Horses, like us, come in all shapes and sizes. Some are prone to being able to put on weight rather easily (easy keepers). Whereas, others can be quite difficult to not only add weight on, but maintain it (hard keepers).

There are many factors that can contribute to a horse being underweight. Regardless of cause, it should be every owner’s desire to safely get their horse to a healthy weight.

The industry standard on determining if your horse is underweight is the Henneke Body Condition Scoring System. This system rates a horse’s body condition score (BCS) from a 9 (extremely fat) to a 1 (extremely emaciated). Horses are generally considered healthy if they are maintained in a range of 4 to 6. If your horse is under a BCS of 4, they are considered underweight.

We have to recognize that there is more to this than a body condition score, which only evaluates the fat covering of the horse. So, we have developed the Tribute® Wellness System, which gives a more holistic picture of the horse’s nutritional status. Using this system, we assess BCS, topline muscling and crest scoring, which can indicate potential metabolic conditions.

As mentioned, many factors can contribute to a horse being underweight. Harder keepers generally have faster metabolisms and need more feed. Other causes may include:

  • Illness. If a horse was in a healthy body condition and then suddenly starts losing weight, it may indicate illness. It would then be advisable to speak to your veterinarian.
  • Parasitic infection. A good deworming plan is critical, as intestinal parasites often lead to weight loss.
  • Poor dental health. Sharp points on the horse’s teeth or other issues can cause horses to not eat. Thus, like parasites, a good dental health plan is critical.
  • Stress. For horses, stress can come in many forms, including weather, social stress, exercise stress, and even stress due to seasonal flies and other insects.
  • Age. As horses get older, their digestive systems do not function as well.
  • Poor diet. Feeding poor-quality hay or feeds can lead to weight loss.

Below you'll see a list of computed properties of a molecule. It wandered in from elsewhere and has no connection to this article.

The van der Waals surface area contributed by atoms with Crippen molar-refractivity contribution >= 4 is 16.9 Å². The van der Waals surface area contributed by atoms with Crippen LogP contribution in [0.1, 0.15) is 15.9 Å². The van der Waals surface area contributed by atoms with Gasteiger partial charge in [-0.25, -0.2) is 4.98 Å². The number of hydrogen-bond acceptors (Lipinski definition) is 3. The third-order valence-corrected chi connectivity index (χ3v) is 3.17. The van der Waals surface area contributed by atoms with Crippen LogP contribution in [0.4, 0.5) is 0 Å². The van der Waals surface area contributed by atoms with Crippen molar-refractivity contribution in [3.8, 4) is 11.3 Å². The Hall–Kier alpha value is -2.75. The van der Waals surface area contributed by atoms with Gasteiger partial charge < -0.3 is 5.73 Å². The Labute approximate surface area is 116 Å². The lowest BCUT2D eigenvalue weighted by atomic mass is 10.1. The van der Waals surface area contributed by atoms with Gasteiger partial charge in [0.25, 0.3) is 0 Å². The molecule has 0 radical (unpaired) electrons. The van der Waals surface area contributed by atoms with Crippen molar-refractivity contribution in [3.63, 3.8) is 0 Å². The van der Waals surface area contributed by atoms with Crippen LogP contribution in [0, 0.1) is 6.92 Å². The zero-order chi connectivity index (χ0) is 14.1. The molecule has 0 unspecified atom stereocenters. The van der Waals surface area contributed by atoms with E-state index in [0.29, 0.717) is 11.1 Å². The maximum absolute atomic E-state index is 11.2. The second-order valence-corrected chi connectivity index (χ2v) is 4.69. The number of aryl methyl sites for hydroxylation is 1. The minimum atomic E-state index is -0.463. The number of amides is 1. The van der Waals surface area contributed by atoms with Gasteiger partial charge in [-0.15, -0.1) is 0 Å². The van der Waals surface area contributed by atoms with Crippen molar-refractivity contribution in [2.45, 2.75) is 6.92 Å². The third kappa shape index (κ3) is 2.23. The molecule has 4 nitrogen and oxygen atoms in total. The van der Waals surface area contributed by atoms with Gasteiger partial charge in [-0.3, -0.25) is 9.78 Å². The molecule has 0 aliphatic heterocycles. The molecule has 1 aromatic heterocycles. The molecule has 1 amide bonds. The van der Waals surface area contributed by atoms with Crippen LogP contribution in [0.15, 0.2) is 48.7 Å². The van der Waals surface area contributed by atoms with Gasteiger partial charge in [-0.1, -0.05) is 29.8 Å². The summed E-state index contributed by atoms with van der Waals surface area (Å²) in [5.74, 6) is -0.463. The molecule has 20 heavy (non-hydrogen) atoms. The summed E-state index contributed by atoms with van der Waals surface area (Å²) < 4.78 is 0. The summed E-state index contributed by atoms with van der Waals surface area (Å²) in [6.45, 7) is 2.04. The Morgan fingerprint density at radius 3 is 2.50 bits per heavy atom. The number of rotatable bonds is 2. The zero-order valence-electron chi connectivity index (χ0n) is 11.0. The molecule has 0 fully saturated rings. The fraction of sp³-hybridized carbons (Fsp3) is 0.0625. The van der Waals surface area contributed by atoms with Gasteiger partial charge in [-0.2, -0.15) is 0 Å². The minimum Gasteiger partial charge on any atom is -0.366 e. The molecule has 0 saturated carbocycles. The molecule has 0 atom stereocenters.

If your horse is underweight, here are some feeding suggestions:

First, owners need to identify why their horse is underweight and alleviate any non-nutritional causes. Then, their attention can be turned to adjusting what they are feeding to add weight. It is important to note that horses that are under a BCS score of 3 need additional, special care. We ask that you contact us for expert advice in these circumstances. Emaciated horses need to be carefully nurtured back to a proper weight.  

When adjusting the underweight horse’s diet, owners need to first look at the forage part of the diet. The owner should ask if their horse is receiving high-quality forage. A forage analysis is a good start to determine a forage’s quality. When adjusting the diet, a horse should receive at least 2% of their body weight in forage per day. For a 1000 pound horse, this would equal to 20 pounds of forage daily. In many cases, it is advisable to increase to 2.5 or 3% (25 – 30 lb) per day.

If horses are kept on pasture, allowing them 24 hour access will also help. It is important to ensure the pastures are properly maintained and productive, though. When a pasture is not productive, it is always advisable to feed the horse a high-quality hay. For senior horses or horses that have difficulty eating forage/pasture, supplementation with a high fiber concentrate is always a good option.

The second consideration for underweight horses is the energy portion of the diet. This equates to calories and is easily increased with a good quality concentrate. Today, it is advisable to increase the energy portion of a horse’s diet with quality fat, rather than simply adding more sugars and starch. However, simply adding fat to the diet usually will not address all the needs of an underweight horse. Underweight horses will need a quality concentrate that includes critical nutrients, including proper amino acids, vitamins and minerals. Thus, horse owners need to be selective in the feeds they choose.

For some final tips, it is always important to remember to slowly change your horse’s diet. In some cases, especially in aged horses, feeding them more often may help them optimize digestion. Once your horse reaches their desired BCS and other targets via the Tribute® Wellness System, you can then consider decreasing their feed for maintenance of their target goals.

If you are concerned about your underweight horse and would like guidance on a Tribute® Superior Equine Nutrition feeding plan, please contact us today!
 

Chris J. Mortensen, Ph.D.